Not only does this young musician - aka Yaroslav "Vinilov" - work alone; he has also launched an intriguing new label, Morning Records. The project aims to turn fractured, broken beats into a national style! "We record, publish, and advance the kind of music we consider interesting for today's audience. We support a style that can help the growth of musical culture - both in Russia and Russian-speaking territories." Time to wake up from the dull consistency of predictable playlists.
Orlando15's profile includes a small poem of his own making. It suggests - in a similar spirit of deconstructive zeal - that this patchwork aesthetic will continue for some time. Translated into prose, the poem reads: "When the skies open up, and the stars shine brighter. When I reach places I've never seen. When, when... when?" Statements turn suddenly into questions; certainty morphs into vagueness. The more our musician experiments - or elaborates his thoughts as simple verse - the more options will reveal themselves. An empirical style, born of scissors, glues, and a disdain for consistency, spawns both discoveries and doubt.
What we have, as a result, is a classic mechanism within romanticism: the synonymy between artistic gain and uncertainty. The further we ride, the less things will look focused.
A key sample, evident in recent recordings by Orlando15, comes from a Nine Simone track, recorded live at the Newport Jazz Festival in 1960: "Porgy." Written before Gershwin's musical, Simone's song offers us the following insight into our Moscow magician. It tells, in basic terms, of her gratitude for being in love. "Porgy" himself may not be the picture of perfection, but from the options available, our heroine has - with his help - made a better world for the two of them: "Lord when I feel his arms around me,/ Knowing he can’t go on without me,/ I wants to beg for a chance to camp at his door."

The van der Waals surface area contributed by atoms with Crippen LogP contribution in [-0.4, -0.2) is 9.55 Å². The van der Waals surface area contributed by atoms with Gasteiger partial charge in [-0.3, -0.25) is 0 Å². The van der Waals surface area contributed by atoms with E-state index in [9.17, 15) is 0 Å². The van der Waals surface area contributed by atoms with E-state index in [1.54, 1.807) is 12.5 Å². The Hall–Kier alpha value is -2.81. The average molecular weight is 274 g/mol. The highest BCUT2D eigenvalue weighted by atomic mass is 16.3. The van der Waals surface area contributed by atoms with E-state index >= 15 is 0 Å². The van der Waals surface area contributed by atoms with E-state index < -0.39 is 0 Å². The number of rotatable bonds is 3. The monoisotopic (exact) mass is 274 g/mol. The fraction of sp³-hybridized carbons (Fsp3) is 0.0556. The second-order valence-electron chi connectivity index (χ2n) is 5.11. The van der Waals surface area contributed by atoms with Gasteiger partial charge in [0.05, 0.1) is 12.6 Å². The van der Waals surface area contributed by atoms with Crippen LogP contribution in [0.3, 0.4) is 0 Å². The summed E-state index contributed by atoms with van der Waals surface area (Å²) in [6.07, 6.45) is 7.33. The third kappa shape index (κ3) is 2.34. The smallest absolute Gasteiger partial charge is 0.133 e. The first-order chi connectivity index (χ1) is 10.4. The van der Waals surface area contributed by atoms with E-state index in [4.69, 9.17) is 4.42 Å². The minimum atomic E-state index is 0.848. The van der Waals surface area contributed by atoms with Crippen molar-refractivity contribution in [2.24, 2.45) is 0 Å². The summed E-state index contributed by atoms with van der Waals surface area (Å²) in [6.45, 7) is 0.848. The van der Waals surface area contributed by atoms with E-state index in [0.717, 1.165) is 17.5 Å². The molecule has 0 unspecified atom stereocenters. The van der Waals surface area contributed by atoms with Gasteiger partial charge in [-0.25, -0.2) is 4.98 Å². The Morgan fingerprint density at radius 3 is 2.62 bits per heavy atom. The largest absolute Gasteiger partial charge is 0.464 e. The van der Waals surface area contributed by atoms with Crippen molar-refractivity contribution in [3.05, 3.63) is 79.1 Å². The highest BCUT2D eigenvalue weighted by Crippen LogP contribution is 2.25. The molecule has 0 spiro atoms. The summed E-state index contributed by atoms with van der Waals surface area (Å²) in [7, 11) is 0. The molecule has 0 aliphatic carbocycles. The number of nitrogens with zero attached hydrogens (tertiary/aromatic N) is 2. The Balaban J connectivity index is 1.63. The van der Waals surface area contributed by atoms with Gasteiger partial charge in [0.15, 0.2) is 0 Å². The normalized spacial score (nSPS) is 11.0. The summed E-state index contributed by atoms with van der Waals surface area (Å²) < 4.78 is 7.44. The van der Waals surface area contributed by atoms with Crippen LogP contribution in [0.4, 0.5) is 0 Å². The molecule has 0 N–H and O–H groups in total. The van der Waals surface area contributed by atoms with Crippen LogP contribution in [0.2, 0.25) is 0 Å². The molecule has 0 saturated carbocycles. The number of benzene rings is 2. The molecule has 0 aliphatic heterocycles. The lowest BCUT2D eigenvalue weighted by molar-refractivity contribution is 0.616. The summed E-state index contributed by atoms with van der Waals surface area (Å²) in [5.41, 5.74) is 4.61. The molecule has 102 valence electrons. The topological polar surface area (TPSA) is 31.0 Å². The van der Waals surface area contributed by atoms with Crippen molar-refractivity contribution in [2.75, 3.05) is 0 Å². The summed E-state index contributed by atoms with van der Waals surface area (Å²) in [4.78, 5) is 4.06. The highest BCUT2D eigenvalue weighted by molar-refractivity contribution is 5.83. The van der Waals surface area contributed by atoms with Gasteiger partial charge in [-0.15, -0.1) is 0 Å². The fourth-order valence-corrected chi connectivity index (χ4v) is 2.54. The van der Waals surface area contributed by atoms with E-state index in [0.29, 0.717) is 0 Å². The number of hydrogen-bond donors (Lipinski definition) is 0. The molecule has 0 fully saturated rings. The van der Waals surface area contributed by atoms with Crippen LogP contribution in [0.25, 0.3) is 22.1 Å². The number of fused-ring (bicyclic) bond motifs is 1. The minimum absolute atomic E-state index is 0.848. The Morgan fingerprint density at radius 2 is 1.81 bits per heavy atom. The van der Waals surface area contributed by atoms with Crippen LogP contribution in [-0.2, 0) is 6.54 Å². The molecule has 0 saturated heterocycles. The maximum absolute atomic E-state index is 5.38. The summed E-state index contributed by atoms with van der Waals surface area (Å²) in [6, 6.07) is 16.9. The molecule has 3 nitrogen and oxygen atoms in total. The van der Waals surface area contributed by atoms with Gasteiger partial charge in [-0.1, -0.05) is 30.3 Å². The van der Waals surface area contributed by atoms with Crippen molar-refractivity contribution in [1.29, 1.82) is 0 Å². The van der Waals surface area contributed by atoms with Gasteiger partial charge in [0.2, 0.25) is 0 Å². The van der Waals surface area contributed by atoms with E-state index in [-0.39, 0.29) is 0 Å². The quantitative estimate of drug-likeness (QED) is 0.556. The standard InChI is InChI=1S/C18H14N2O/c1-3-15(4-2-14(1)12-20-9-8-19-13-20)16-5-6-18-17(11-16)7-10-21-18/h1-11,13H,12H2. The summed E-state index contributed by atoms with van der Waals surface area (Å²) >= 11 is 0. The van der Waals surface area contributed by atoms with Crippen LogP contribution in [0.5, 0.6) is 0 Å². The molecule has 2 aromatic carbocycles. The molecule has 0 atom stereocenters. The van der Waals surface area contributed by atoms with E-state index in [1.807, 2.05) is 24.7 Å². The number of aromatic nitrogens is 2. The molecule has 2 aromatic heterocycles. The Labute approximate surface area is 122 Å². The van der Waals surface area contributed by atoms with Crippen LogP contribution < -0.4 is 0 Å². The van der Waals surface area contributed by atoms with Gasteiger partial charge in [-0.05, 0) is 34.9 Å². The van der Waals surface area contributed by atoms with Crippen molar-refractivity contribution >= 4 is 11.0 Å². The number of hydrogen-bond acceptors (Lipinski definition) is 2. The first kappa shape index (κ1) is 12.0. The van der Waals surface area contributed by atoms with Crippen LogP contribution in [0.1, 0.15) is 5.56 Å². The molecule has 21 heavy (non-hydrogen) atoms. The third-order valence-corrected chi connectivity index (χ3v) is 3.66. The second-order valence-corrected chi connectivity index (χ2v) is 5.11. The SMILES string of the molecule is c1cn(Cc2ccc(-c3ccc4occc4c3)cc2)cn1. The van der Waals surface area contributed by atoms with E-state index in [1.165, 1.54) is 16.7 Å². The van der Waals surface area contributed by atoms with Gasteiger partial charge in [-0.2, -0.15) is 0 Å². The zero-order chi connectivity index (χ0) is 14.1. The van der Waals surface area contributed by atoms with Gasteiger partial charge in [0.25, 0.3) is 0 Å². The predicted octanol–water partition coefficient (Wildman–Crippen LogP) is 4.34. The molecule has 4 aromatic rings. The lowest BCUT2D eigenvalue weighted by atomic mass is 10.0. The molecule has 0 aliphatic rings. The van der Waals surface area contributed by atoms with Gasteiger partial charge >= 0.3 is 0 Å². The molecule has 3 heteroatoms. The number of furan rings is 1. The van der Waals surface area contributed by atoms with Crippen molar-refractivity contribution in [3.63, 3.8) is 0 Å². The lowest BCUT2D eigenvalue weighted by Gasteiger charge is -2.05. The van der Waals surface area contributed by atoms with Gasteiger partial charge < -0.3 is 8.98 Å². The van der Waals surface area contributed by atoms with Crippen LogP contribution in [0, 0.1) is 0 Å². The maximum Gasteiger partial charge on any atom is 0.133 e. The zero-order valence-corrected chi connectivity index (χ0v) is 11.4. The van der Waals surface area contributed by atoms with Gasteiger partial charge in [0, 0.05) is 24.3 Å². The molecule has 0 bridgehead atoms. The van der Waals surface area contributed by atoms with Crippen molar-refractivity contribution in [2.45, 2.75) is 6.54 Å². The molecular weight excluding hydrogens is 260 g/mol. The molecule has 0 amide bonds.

From social scraps, she fashions a whole new life.
Nina Simone: 'Lord when I feel his arms around me / Knowing he can’t go on without me...'
Faced by a world that's often "boring," our three young men from Moscow and Jekabpils also go in search of the soundtrack to a better, more coherent world. As Orlando15 suggests, though, yearning often takes the place of Simone's security. Her heroine finds a stopping point - and reaches a compromise with her surroundings. A childhood picture from Orlando15's scrapbook suggests to us that these Russian musicians were raised with a less forgiving view of "private enterprise." His new single with self-declared "jazzy MC" Yura Shade certainly draws a relaxed, downtempo picture - lyrically speaking - but Vinilov's music continues to be driven by a process of dismantling - that's both exciting and disconcerting.
We leave to one side the irony of having spawned such ideas beneath a monolith that's in danger of tumbling. If that happens, it certainly won't be boring. Eighty-five meters of stone are already leaning badly.